According to Apple Insider, Apple won't be shipping any new Macs until Mac OS X Lion is available. The rationale is that "Apple management is so pumped up over the advantages presented by its forthcoming Mac OS X Lion operating system that the company has been holding back the release of at least one new Mac refresh until the software is finalized". In addition, Computer World reported that Apple has announced all new Macs purchased after June 6, 2011 will receive a free OS X Lion upgrade.
The reason we must wait for new hardware — the spin goes — is because Apple is so excited about Lion its holding back hardware releases, we think there may be more of a practical side to this decision.
With the the demise of the XServe and the abnormal delay since the last Mac Mini refresh (12 months — the average has been eight), many continue to wonder where Apple is with replacements for both products.
While there is a Mac Mini Server running Snow Leopard, what if Apple were to take the next step and create a Mac Mini Pro Server?
Cnet's Scott Stein comes up with five creative areas where he'd like to see Thunderbolt deployed. Scott has some creative – and some not so creative – ideas:
- External Storage
- External GPUs
- iPhones, iPads and iPods
Hmmmm... We take a quick look at each area to see what makes sense.
Back in March we covered Apple's aggressive Thunderbolt plans, and how we believed every Mac would be gaining Thunderbolt by the end of 2011. With the recently updated iMac and MacBook pro lines receiving Thunderbolt updates, nearly half of Apple's Mac fleet has now made the transition to the new technology.
The next Mac on the update roadmap is the Mac mini. But regardless of which Mac is next, Thunderbolt is an absolute game changer, and here's why:
The MacBook Pro 15-inch has a 16% larger screen and is 24% heavier than its smaller MacBook Pro 13-inch sibling. This extra weight makes it difficult to carry around by its palm rests while open, which is significant as a majority of users don't leave their computers on the desk anymore. While the 15-inch is twice as fast in Geekbench scores, most users will not notice the difference unless performing CPU intensive tasks.
The 13-inch is the perfect size for most users. It has just the right amount of screen real-estate while maintaining its true portable nature. Mac OS 10.7 full screen mode, which will be coming out this summer, will help maximize its screen. Apple offers three different 13-inch MacBooks for different customers: MacBook, MacBook Pro, and MacBook Air.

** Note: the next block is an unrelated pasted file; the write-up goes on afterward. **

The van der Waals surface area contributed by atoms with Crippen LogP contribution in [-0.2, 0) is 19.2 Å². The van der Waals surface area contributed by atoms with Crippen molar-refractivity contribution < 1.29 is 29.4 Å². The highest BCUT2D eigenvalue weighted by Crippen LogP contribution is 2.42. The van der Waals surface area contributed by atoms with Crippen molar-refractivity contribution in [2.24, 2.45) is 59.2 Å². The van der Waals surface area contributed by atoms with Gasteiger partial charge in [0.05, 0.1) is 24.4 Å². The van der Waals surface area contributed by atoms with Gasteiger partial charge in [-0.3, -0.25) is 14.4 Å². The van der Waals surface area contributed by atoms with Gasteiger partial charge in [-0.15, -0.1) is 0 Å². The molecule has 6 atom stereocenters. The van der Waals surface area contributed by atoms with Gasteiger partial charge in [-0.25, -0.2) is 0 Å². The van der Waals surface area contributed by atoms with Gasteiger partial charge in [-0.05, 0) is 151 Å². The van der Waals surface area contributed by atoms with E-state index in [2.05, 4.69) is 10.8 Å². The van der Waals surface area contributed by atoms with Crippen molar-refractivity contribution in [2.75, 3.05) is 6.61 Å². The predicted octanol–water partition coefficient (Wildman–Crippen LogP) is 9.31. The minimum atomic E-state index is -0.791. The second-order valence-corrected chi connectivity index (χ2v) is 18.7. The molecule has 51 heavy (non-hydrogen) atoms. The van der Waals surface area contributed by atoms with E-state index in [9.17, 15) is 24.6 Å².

The Mac Pro was last updated in July of 2010. Most recently, at the end of March, the MacBook Pro received a new high-speed data port called Thunderbolt. This new data port really benefit professionals who need fast data transfers, such as video editors.
Current Mac Pros will not be able to add the Thunderbolt data port because it needs a new motherboard. Intel will not be offering a PCIe adapter card for current and older computers either, so when will Apple add the Thunderbolt port and refresh the Mac Pro? Lets take a look at the current hardware and past updates.
Intel's Light Peak technology (also known as Thunderbolt) was first introduced on Apple's MacBook Pro line-up last month. Thunderbolt is set to race across the Mac platform, spreading across Apple's entire lineup by the end of 2011.
The next Mac product to include Thunderbolt is the Mac Mini — via a product update due this month. Following the Mac Mini will be updates to the iMac and Mac Pro towers. That said, both systems update timelines have varied greatly in the past few years. What is not known is how many Thunderbolt ports each system will receive.
Apple introduced a new connection port called Thunderbolt with their Macbook Pros Last Month. Thunderbolt has replaced the Mini Display Port and will replace USB and Firewire over time. Apple will need to refresh their Macintosh product line-up to add this new port to keep the sales figures up.
The Mac Mini went through a major redesign this last summer. The new version uses Apple's unibody manufacturing process that was first used on the Macbook Air in 2008. Since the mini's redesign is less than a year old, Apple is unlikely to do another overhaul this year. When is the next Mac Mini refresh likely to happen? The table below shows previous release dates, introduction date, and length of time between between updates.